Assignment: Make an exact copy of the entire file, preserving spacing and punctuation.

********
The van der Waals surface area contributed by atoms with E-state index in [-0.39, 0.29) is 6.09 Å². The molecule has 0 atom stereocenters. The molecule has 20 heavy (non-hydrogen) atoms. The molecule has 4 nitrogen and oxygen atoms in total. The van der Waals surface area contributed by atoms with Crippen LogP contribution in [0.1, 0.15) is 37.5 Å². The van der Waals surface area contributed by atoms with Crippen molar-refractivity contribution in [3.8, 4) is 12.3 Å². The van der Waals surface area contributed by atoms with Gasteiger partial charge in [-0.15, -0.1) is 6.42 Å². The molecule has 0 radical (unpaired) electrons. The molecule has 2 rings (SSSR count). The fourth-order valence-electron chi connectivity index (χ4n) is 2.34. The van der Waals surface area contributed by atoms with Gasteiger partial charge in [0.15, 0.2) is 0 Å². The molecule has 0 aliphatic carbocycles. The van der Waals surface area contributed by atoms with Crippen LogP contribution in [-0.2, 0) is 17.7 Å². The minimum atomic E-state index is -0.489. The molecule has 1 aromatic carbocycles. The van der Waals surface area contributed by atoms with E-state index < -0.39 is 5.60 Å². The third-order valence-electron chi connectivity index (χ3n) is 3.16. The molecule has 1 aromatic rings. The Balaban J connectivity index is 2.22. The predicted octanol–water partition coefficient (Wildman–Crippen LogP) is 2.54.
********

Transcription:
The van der Waals surface area contributed by atoms with E-state index in [-0.39, 0.29) is 6.09 Å². The molecule has 0 atom stereocenters. The molecule has 20 heavy (non-hydrogen) atoms. The molecule has 4 nitrogen and oxygen atoms in total. The van der Waals surface area contributed by atoms with Crippen LogP contribution in [0.1, 0.15) is 37.5 Å². The van der Waals surface area contributed by atoms with Crippen molar-refractivity contribution in [3.8, 4) is 12.3 Å². The van der Waals surface area contributed by atoms with Gasteiger partial charge in [-0.15, -0.1) is 6.42 Å². The molecule has 0 radical (unpaired) electrons. The molecule has 2 rings (SSSR count). The fourth-order valence-electron chi connectivity index (χ4n) is 2.34. The van der Waals surface area contributed by atoms with Gasteiger partial charge in [0.15, 0.2) is 0 Å². The molecule has 0 aliphatic carbocycles. The van der Waals surface area contributed by atoms with Crippen LogP contribution in [-0.2, 0) is 17.7 Å². The minimum atomic E-state index is -0.489. The molecule has 1 aromatic carbocycles. The van der Waals surface area contributed by atoms with E-state index < -0.39 is 5.60 Å². The third-order valence-electron chi connectivity index (χ3n) is 3.16. The molecule has 1 aromatic rings. The Balaban J connectivity index is 2.22. The predicted octanol–water partition coefficient (Wildman–Crippen LogP) is 2.54.